The angel pushes all boundaries, sins as a justifying means to a greater enlightened end, and finds himself weighted with consequence. All dictators justify their appalling behavior by testifying for the greater good of humanity. I’ve had a bit of fun with this by making the ultimate judge – God – so focused on a vision of perfection He is completely blind to iniquity and couldn’t give a damn about judgement.

What is your attitude to publishing and the way it reflects Australian literature?

Tricky one to answer as I’ve had limited experience with publishing. But from what I’ve heard from people inside the industry publishing is in the worst doldrums it’s been in for twenty years. Great time to start a career! I think the answer to the second part of your question is inherent in my answer to the first part – the industry cannot accurately and fairly reflect Australian literature if no-one new is getting published.

Why do you think so few Australians read Aussie writers?

Because by and large the books that are getting published reflect yesterday’s Australia. Australia has changed dramatically since the 1950s when “Summer of the 17th Doll” was the height of sophistication. We are no longer a nation of beer-swilling, footie-obsessed, sheep-shearing, mate-slapping yobbos.

The face of Australia today is a multi-cultural face. We are no longer insular. We are world citizens and very sophisticated. The arts in general have not caught up with the changes in Australian culture. We actually have a culture and a world voice and a population largely unrepresented in the arts. But if writers keep “dumbing down” their work to get themselves published the industry will completely die.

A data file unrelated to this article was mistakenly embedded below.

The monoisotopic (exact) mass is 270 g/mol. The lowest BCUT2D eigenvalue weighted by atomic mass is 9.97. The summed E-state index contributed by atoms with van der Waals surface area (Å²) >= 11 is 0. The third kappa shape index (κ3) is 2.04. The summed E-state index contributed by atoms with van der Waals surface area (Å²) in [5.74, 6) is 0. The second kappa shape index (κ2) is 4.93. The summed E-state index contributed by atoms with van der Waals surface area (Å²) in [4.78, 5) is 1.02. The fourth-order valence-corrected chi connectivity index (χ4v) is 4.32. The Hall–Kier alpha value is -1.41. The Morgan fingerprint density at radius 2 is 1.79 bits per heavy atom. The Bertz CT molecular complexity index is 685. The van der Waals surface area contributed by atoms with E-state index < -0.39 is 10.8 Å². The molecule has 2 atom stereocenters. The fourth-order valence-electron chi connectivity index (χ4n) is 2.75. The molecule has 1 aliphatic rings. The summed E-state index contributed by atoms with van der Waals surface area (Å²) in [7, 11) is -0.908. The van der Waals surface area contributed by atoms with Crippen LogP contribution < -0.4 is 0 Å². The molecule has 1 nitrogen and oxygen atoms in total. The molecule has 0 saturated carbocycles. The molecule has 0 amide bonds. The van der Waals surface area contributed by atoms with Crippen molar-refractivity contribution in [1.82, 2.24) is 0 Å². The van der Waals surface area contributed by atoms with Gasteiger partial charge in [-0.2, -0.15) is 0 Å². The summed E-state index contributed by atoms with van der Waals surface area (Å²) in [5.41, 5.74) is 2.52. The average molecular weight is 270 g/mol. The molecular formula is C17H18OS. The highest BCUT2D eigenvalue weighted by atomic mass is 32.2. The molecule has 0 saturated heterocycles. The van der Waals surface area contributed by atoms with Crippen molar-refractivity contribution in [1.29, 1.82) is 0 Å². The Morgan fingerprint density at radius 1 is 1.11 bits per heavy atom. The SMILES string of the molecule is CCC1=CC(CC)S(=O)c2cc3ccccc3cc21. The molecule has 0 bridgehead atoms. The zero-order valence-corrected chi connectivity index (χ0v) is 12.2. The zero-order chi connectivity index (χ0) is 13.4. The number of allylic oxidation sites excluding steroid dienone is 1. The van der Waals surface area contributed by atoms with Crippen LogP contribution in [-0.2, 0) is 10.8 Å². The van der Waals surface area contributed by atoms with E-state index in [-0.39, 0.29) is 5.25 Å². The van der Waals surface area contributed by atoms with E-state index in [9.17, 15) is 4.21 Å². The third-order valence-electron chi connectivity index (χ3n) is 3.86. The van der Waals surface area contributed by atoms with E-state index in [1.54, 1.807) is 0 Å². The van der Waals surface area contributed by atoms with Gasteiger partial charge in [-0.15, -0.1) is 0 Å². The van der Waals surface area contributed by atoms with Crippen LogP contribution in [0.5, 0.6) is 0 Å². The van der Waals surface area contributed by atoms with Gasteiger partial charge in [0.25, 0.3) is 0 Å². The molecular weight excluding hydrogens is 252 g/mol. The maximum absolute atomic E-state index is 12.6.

It’s on its knees worldwide, no question, however this could also be transitional into a world of reading online and buying only those books worthy of hardcover shelving in a personal library. I think it’s a great pity the bar isn’t set much higher in literature instead of publishers seeking watered-down clones of classics.

I know it’s bloody difficult to get published but setting the bar so low does not increase readership or a love of reading. People who read will start on trainer-wheel Mills and Boon but watch them reach for Marquez when they have the necessary balance.

What’s the last Aussie book you read and what did you think of it?

Well, you know I read yours online lol and loved it. But physical in-the-hand take-to-bed with me Aussie book was Anthony O’Neill’s Scheherazade. I had read it in 2003 and loved it then for its language and exotic subject and it didn’t disappoint. He’s a world-class writer worthy of hard-cover perpetuation.  

Who are your influences?

Marquez, Winterson, Woolf, Joanne Harris, Mansfield, Bronte sisters all three, Keats and above all – LIFE.

Who are you currently reading?

I’m re-reading The Lollipop Shoes Joanne Harris’ sequel to Chocolat.

Who do you admire?

Anyone who doesn’t give up. I volunteered at Oasis – the Salvation Army Crisis Centre for homeless youth in Sydney – for six months in 2010 and I have never seen such “grace under pressure” courage as the brand of bravery in those kids who staggered in week after week committed to finding one reason to live another day.

Can I please publish that chapter of ‘Catch the Moon, Mary’ that you sent through some time ago? I reckon that will really knock people out.

Absolutely.